“It was a great, great atmosphere ... I can’t say enough great things about the fans, they really came through,” Bean said. “The biggest thing is you want to win for them. You want to win those close games, those hard-fought games with those kinds of atmospheres because they deserve it. And that’s probably the most heartbreaking thing about this loss for me was just not being able to deliver for them.”
Bean’s double-double was his seventh in eight games this season, while junior guard Steven Ashworth (12 points) was the only other Aggie to score in double figures. Senior guard Tommy Kushe (13 points) led the Gaels in scoring, but after being held scoreless the first 30 minutes of the game, Saint Mary’s leading scorer Dan Fotu finally broke out to contribute eight big points down the stretch.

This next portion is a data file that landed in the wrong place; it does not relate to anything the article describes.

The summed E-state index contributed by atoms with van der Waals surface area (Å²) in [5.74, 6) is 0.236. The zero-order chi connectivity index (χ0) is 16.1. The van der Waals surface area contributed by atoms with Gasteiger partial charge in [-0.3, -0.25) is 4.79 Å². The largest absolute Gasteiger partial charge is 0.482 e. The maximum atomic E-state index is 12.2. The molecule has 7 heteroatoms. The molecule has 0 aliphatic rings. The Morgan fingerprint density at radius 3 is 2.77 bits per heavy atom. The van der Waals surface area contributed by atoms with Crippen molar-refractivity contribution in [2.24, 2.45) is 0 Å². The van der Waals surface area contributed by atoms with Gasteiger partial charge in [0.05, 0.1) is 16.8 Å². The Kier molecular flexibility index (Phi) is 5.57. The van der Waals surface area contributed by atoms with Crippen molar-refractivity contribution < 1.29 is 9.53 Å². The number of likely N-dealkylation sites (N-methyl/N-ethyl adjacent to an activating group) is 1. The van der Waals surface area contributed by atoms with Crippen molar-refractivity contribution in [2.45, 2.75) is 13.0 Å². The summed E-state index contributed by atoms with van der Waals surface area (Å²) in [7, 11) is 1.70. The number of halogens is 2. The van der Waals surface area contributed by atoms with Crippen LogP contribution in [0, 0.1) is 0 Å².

“First half, I don’t know if we’ve ever shot it so poorly, 0-12 has to be one of our worst shooting halves,” said SMC assistant coach Mickey McConnell. “For them to come out in that second half, I think we shot 65 percent, we hit seven threes, made our free throws. And still on the defensive end, we held them under 40 percent. In the second half, our guys were awesome.”
After the game, Odom asked about the awkward post-game handshake exchange between he and Bennett, most of which was caught on CBS Sports Network’s television broadcast. Bennett appeared upset about something as he shook the hands of Odom’s assistant coaches, then had something to share with Odom.
“We did shake hands; we definitely shook hands,” Odom clarified. “Initially we were holding hands, and we were chatting there for a second. But I’m not going to get into the details of what we were talking about. It’s part of the game.
”We have a tremendous amount of respect for Saint Mary’s and for Coach Bennett. He’s a longtime coach and has been a great coach for a long time ... but it was just the guts of the game. Things happen. And it is what it is. He didn’t do anything wrong.
“It’s just part of the ending there,” Odom added. “And none of us liked the ending from an Aggie perspective.”